The type of neural network he used was a Long Short Term Memory (LSTM ) network, a type of Recurrent Neural Network (RNN) that we talked about in our article covering many of the different types of neural networks developed over the years. RNNs are Turing-complete, meaning they can approximate any function. [Sam] noticed the irony in this, namely that Alan Turing both came up with the concept of Turing-completeness as well as played a big part in breaking the Enigma used in World War II.
How did [Sam] do it?
Continue reading “Decoding Enigma Using A Neural Network”
At the end of World War II, the Germans ordered all Enigma cipher machines destroyed. Around the same time, Churchill ordered all Enigma cipher machines destroyed. Add a few decades, neglect the efforts of Polish codebreakers, and make a movie about Alan Turing and an offensively historically incorrect love interest, and you have a mystique around these rare, innovative cipher machine.
At the Vintage Computer Festival East, I was privy to what is probably the largest collection of Enigma machines on the planet. The exhibit comes from [Tom] and [Dan Perera] of Enigma Museum. Right now, they’re they only place where you can go out and simply buy a real, wartime Enigma machine. The price? Well, there is a pair of million-dollar Apple I boards at VCF. The Enigmas go for about a fifth of an Apple I.
Continue reading “VCF East: Enigma Machines In The Flesh”
The Enigma machine as used by the German military during World War Two exerts a curious fascination among our community of hardware hackers and makers. Perhaps it is the mechanical complexity of the machine itself, or maybe the tale of how its encoded messages were decrypted by Allied codebreakers that contributes to this interest, but whatever it is we’ve seen a succession of Enigma-related projects over the years that shows no sign of abating.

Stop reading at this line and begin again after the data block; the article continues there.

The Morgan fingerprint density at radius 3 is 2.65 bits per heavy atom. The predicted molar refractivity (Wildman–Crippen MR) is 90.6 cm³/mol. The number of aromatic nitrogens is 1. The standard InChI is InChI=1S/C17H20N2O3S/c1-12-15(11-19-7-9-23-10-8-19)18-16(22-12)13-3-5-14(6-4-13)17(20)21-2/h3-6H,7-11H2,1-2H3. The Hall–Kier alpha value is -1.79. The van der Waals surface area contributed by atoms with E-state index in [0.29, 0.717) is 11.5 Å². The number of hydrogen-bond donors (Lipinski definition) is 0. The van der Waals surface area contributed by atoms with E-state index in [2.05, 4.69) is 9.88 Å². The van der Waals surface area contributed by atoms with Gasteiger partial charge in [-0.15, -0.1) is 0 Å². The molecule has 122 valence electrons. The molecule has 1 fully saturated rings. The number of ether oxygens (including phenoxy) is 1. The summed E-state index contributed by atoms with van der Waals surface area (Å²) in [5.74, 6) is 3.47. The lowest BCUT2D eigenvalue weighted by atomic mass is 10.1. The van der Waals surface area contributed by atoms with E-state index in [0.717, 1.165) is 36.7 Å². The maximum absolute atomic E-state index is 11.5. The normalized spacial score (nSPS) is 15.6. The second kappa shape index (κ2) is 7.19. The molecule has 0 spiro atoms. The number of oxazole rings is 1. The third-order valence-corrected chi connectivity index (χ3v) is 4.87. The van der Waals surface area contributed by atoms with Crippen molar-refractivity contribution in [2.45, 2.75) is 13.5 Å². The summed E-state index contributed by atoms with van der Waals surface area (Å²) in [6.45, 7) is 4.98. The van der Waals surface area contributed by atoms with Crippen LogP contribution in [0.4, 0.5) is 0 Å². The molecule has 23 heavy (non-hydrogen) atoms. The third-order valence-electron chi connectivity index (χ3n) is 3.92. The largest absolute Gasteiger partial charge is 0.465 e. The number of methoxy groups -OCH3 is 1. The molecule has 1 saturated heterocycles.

The latest Enigma project to come our way is a particularly nice one from a group of first year students at CentraleSupélec Rennes, in Northwestern France. Their Réplique Enigma is a fully mechanical Enigma replica using 3D printing techniques, and unlike so many replicas which use modern electronics it has a set of rotors just like those you would have found in the original. The rotors themselves have a 3D-printed plastic shell which houses brass contacts and the associated writing, while the keyboard and lamp board are both made from plywood. Rather than trying to replicate the original switches from the keyboard they are using modern microswitches, however the keys themselves are upright posts that resemble the original. An AZERTY layout may not have been present on the real Enigma machines, but lends a pleasing twist to the build.
It’s worth browsing all the pages for this build, as the front page does not necessarily capture the whole build. The rotors set this Enigma apart from many of the replicas we’ve featured in the past, so you may find it interesting to take a look and make a few comparisons.
Hacking has always brought more good to the world than not hacking. The successful efforts of the Allies during World War II in deciphering the Enigma machine output still reminds us of that. Today, the machine is a classic example of cryptography and bare-metal computing.
We have covered quite a few DIY Enigma machines in the past, yet 14 years old [Andy] really impressed us with his high school science fair project, a scratch built, retro-modern Enigma machine.
Continue reading “A Modern But Classic Enigma Machine”